In the First Quarter of 2021 alone, Snowflake generated $230 million in Revenue (a new Annual Run Rate of $920M).
In both Q4 2020 and Q1 2021, the Annual Run Rate was far different than the most recent year of performance.
As you can see in this example, when a Business is experiencing dramatic growth, Run Rates are often more helpful than historical numbers.
With that said, Revenue Run Rate calculations do have a few shortcomings, which we address in the next section.
Pitfalls with Revenue Run Rate Calculations
In the words of Yogi Berra, ‘It’s tough to make predictions, especially about the future.’
When we calculate Annual Run Rate Revenue, we assume that the future will look exactly like the period we use to make the Run Rate calculation.
If the Business experiences circumstances that are different in the future, the Run Rate calculation will fall apart.
Below, we cover two examples of where Run Rate calculations do not work: Seasonality and One-Time Items.
Run Rate Revenue Pitfall #1: Seasonality
Some Businesses experience seasonal fluctuations (or Seasonality).
Below are a couple of examples:
- Retail: Large portion of Revenue during the holidays (fourth calendar quarter).
- Tax Providers: Large portion of Revenue during the tax season (second calendar quarter in the US).
With these Businesses, you cannot just annualize a single Quarter. If you do, the Run Rate will misrepresent the full-year performance, as you can see below with Best Buy.
Best Buy’s full-year revenue in 2020 was only $47 billion.
A Run Rate based on Best Buy’s Fourth Quarter in 2020, would result in estimated revenue of $68 billion.
We’re not even in the ballpark!
Run Rate Revenue Pitfall #2: One-Time Items
Nearly any Business will experience ‘One-Time’ or ‘Non-Recurring’ Events.
For example, at the outset of the pandemic, Puzzle Warehouse, the world’s largest puzzle company, experienced a significant spike in Revenue because everyone stayed at home.
Clearly, this type of Revenue is one-time in nature.
Therefore, you should avoid using Run Rate calculations to annualize results for companies experiencing a one-time event like this.
Next, we will look at a few everyday situations where Run Rate is used in practice.
Other Run Rate Applications: SAAS ARR and EBITDA
Beyond Revenue, there are many other uses of Run Rate calculations across the Buy Side and Sell Side in Finance.
In the sections below, we cover the following Run Rate Calculations:
- SAAS Annual Recurring Revenue (ARR)
- Run Rate EBITDA
Alternative Run Rate Example #1: SAAS ARR
Over the last decade, software companies like Adobe and others have moved to recurring subscriptions instead of one-time license sales.
Technology businesses taking this approach are called Software as a Services (or ‘SAAS’).
The subscriptions they offer are recurring in nature, which provides visibility into future Revenue.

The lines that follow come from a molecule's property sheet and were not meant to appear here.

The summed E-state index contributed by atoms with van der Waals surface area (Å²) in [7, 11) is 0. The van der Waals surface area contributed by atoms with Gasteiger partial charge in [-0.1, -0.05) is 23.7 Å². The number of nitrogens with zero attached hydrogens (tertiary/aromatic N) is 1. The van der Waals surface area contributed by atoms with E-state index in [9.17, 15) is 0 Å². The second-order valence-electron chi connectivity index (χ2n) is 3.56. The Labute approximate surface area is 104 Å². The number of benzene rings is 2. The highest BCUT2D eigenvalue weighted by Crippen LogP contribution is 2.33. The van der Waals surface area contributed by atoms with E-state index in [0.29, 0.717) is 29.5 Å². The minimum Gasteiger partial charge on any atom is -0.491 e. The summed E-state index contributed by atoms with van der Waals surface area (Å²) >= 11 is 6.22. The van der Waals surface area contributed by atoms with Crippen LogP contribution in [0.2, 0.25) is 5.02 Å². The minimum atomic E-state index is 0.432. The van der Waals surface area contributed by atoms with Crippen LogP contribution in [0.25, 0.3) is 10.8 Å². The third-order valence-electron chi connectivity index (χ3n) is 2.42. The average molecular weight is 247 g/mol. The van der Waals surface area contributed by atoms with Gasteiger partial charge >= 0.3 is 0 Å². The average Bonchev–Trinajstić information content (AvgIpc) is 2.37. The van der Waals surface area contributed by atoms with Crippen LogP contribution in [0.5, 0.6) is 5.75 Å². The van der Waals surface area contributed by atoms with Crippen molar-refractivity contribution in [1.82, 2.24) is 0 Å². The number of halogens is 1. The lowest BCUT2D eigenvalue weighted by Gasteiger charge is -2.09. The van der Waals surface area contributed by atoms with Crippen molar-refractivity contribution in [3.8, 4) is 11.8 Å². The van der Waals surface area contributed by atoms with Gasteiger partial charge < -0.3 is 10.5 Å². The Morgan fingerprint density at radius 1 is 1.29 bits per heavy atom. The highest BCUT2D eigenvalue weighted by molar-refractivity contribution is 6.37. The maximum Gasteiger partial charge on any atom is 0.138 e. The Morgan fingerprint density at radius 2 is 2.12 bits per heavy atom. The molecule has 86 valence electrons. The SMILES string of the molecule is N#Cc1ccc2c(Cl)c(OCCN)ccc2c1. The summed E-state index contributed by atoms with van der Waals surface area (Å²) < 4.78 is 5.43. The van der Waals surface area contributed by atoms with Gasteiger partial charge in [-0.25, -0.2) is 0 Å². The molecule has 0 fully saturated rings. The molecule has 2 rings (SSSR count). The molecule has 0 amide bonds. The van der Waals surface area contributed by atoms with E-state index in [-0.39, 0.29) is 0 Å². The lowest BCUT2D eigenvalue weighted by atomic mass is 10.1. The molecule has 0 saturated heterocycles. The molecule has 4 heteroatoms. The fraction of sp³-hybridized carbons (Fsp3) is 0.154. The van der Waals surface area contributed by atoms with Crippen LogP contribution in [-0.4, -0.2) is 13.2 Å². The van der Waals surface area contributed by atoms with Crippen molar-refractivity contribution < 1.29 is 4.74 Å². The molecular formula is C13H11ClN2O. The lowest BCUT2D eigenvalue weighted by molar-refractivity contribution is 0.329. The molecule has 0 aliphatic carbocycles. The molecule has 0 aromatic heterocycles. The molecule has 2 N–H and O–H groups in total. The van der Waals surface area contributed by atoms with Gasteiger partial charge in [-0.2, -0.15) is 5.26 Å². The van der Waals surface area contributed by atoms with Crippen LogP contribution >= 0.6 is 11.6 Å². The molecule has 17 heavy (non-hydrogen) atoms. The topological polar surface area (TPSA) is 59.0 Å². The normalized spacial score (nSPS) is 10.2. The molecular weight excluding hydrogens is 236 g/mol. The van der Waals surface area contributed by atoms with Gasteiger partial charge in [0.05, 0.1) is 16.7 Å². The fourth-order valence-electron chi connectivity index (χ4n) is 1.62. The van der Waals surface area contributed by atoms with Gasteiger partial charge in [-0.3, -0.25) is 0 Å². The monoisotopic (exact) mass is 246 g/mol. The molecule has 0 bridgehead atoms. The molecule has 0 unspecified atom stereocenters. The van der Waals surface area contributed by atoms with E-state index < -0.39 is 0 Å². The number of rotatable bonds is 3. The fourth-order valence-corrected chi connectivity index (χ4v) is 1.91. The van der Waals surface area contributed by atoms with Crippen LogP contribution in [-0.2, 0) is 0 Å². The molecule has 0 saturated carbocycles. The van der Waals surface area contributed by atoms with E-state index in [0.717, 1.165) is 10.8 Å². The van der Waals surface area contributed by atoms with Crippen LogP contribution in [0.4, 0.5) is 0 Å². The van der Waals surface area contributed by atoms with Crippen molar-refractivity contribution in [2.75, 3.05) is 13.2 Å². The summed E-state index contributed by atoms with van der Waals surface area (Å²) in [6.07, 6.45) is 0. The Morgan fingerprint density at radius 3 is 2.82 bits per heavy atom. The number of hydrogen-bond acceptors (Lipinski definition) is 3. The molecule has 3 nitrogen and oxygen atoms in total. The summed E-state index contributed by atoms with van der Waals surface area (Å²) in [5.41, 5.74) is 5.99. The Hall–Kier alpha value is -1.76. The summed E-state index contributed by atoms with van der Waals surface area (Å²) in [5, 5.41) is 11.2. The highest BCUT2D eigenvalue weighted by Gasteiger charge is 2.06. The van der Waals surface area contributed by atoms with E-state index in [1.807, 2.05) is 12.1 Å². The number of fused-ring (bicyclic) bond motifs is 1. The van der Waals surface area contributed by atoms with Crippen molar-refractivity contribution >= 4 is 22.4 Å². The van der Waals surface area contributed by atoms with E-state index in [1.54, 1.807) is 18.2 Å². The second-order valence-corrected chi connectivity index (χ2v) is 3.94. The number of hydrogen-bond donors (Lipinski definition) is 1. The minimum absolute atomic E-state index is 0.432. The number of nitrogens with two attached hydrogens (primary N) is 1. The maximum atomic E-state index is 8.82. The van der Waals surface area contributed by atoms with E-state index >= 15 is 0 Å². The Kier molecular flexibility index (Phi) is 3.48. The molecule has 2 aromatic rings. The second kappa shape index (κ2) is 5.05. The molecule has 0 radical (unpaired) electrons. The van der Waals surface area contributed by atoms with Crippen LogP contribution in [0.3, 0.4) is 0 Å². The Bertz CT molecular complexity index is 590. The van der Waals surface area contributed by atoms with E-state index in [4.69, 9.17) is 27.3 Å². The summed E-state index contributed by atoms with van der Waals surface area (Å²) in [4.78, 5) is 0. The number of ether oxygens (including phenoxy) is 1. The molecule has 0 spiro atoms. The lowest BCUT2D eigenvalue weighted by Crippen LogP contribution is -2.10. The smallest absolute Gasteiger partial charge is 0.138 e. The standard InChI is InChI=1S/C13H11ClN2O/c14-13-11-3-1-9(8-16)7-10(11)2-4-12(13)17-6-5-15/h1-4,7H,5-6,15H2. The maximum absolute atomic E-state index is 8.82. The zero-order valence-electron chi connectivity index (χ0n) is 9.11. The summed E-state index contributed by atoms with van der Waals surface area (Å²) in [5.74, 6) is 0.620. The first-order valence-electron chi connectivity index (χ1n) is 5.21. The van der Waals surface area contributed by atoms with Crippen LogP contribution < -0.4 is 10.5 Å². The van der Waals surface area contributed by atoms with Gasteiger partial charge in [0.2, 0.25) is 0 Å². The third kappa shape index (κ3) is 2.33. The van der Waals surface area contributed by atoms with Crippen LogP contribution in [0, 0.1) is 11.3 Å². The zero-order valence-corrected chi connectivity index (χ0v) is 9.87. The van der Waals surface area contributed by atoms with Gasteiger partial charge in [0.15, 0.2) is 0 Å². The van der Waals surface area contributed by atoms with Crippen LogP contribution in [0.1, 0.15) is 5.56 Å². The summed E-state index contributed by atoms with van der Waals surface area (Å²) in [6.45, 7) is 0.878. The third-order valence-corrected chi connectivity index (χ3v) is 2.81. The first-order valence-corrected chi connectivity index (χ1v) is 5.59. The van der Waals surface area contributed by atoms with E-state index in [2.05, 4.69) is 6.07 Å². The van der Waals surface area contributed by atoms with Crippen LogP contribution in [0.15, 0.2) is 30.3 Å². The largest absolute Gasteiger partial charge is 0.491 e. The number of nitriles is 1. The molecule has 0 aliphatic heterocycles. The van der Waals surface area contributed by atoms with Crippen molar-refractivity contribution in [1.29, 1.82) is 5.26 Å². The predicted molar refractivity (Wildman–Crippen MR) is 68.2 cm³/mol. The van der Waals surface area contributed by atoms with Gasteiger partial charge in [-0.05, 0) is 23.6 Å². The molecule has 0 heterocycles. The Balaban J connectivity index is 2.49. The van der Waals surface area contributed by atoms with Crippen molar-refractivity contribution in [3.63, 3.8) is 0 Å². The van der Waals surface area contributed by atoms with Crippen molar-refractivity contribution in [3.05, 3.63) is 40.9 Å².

The ARR calculation shows the Annual Run Rate of monthly subscription revenues. ARR helps operators and Investors understand annual Revenue potential of the Business.
Alternative Run Rate Example #2: Run Rate EBITDA
Let’s also say that EBITDA was $10 million per Quarter in Q1 and Q2 of the current year.
But, after the cost savings, the new quarterly EBITDA is $12 million per Quarter.
For the full year, the Business will generate Actual EBITDA of $44 million, but this does not capture the full annual potential EBITDA of the Business.
The full potential is the Run Rate EBITDA of $48 million, as you can see below.
In addition to Private Equity, Run Rate EBITDA is also widely used in Investment Banking to show a ‘normalized’ version of EBITDA when selling a Business.
Wrap-Up: Revenue Run Rate
Hopefully, you now have a much better grasp of the Revenue Run Rate Calculation. And also the underlying idea behind the Revenue Run Rate.
The Revenue Run Rate (and other Run Rates) are critical because they help us capture a Business’ potential Annual performance.
Let us know if you have any questions in the comments below. We’d love to hear from you!
About the Author
Mike Kimpel is the Founder and CEO of Finance|able, a next-generation Finance Career Training platform. Mike has worked in Investment Banking, Private Equity, Hedge Fund, and Mutual Fund roles during his career.
He is an Adjunct Professor in Columbia Business School’s Value Investing Program and leads the Finance track at Access Distributed, a non-profit that creates access to top-tier Finance jobs for students at non-target schools from underrepresented backgrounds.
Frequently Asked Questions
For an Annual Run rate, you first find Financial data for a recent time period that you would like to use to estimate potential annual performance. Second, determine the number of times that period occurs within a year (e.g. 4 for Quarterly, 12 for Monthly). Third, multiply the number of occurrences per year by your financial metric (Revenue, EBITDA, etc.) to arrive at the Annual Run Rate.
Run Rate reflects extrapolated performance (usually for a full year) based on performance during a recent period of time.
The Run Rate reflects estimated performance based on a recent period’s performance.
Run Rate reflects extrapolated performance based on EBITDA performance during a recent period of time.